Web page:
I recently started subscribing to The Atlantic Monthly, and I’ve enjoyed the articles, commentary and reviews—largely on topics I know only a little about. In this month’s issue, however, there is an article on a subject I know quite a bit about—early Christianity. The article is by Robert Wright, a fellow at a Washington, D.C. think tank who writes about a lot of subjects, including religion. He argues that early Christianity, especially the kind practiced by Paul represented a nascent form of globalization, complete with franchises (the churches Paul established).
Setting aside the anachronistic idea of reading today’s globalization into the first century Roman Empire, Wright presents some decent material about Paul’s work. Unfortunately, he does so as a part of his larger thesis which includes questionable interpretations of the Gospels and what amounts to a lame dismissal of the Hebrew Scriptures. Wright represents a problem all too common in our religious illiterate media culture—namely, people that like to read scholarship about the Bible rather than actually reading the Bible itself. Just as bad as the “experts” you find in the so-called “Christian media” who opine about the scriptures without ever having read any decent scholarship of it are the “experts” on the Bible you find appearing in “secular media” going on about the latest in Biblical scholarship who have never read the Bible.
Wright—and many other writers before him—find in Paul, a cosmopolitan thinker who moved Christianity beyond the nationalist confines of Jesus and the Jews. He ignores the concerns of Jesus for Gentiles as depicted in the Gospels and God’s concern for all nations as expressed in the Hebrew Bible. He considers Mark’s Gospel to be the most historical, because it is the earliest—a questionable position since just because something was written first doesn’t mean it is more historically reliable. He also ignores the rich themes of God’s love for all nations as found throughout the Hebrew Bible, especially the prophets. Any reasonable rabbi today would reject the idea that the God of what we call the Old Testament is only a wrathful, angry deity, yet Wright—and so many others, do just that and therefore dismiss the majority of what Christians consider to be scripture.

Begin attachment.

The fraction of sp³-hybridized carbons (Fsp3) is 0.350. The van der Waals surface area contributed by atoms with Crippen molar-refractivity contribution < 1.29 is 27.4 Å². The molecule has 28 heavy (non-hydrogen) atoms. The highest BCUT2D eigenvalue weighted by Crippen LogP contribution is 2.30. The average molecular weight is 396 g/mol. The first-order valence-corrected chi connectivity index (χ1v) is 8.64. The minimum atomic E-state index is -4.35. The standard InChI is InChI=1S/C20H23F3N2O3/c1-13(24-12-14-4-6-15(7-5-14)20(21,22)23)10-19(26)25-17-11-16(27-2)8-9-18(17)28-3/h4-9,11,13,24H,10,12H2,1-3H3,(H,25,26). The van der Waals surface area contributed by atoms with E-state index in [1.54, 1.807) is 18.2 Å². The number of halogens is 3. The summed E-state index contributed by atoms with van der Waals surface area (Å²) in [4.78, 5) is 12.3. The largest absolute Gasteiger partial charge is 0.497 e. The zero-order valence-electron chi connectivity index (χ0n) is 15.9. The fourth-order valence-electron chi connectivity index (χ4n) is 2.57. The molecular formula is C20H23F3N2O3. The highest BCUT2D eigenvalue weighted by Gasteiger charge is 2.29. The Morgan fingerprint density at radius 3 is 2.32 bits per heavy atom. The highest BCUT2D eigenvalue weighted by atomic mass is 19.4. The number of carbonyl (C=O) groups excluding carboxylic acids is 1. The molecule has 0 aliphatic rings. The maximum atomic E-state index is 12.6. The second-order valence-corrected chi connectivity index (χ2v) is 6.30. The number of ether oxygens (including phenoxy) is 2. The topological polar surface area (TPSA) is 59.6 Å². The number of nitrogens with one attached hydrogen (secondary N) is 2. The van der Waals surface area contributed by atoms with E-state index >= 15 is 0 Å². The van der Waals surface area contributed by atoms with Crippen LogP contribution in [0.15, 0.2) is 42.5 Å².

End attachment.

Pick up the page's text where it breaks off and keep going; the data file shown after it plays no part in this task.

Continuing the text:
I’ve grown used to flawed pieces of “scholarship” like Wright’s (did I mention he has a book to sell on this subject?), although once I loved these revisionist perspectives. As a religion major in college and as a seminary student, I was taught to love and even revere biblical scholarship. I came out of a tradition that disregarded the role of the mind in the life of faith and that had a deep-seated suspicion of all things intellectual, so discovering what’s called the “Historical-Critical Method” was a wonderful release. I became great at reading commentaries, articles and monographs, but it wasn’t until I went to do doctoral work in the New Testament that I had professors who taught me to question the presuppositions and arguments of scholars. Again and again, they forced me to actually read the Biblical text. This was by no means some sort of fundamentalist literalism, but rather just plain learning to read primary rather than secondary sources. Before you read what scholars say about the Bible, you might want to actually read the Bible yourself.
I began to learn that just like fundamentalists; scholars could be completely unaware of their own philosophical presuppositions about modernity, history, religion and ethics. More often than not, scholars end up where they started out from. Like the rest of us, they find a God, a Jesus or a Paul that matches what they wanted to find in the first place. All of us suffer from this same dilemma, but not all of us are selling books claiming to be the authoritative word on what Christianity REALLY was and should be. A walk through Borders will reveal a table near the religion section containing all sorts of books by leading “experts” who claim to know what Jesus really did or said. These are the same “experts” that make it onto NPR and other showcases for peddling a literary product. It might make for interesting cocktail party discussions, but just because a publisher promotes a book well doesn’t mean a given writer’s argument is worthwhile or even well-considered.
I still love to read good scholarship about the Bible, but I make sure that I actually have read enough of the biblical text to have my own opinion first. I’m willing to change my mind on a particular passage of scripture, but how can that happen, if I never have my own thoughts in the first place. The next time you hear a religious scholar on the radio or see an article by one in a magazine talking about what REALLY happened in the beginnings of Christianity, take a look for yourself about the scriptures they discuss. You may discover that the so-called scholar has never even read for himself the texts he claims to know so much about.
Grace and Peace,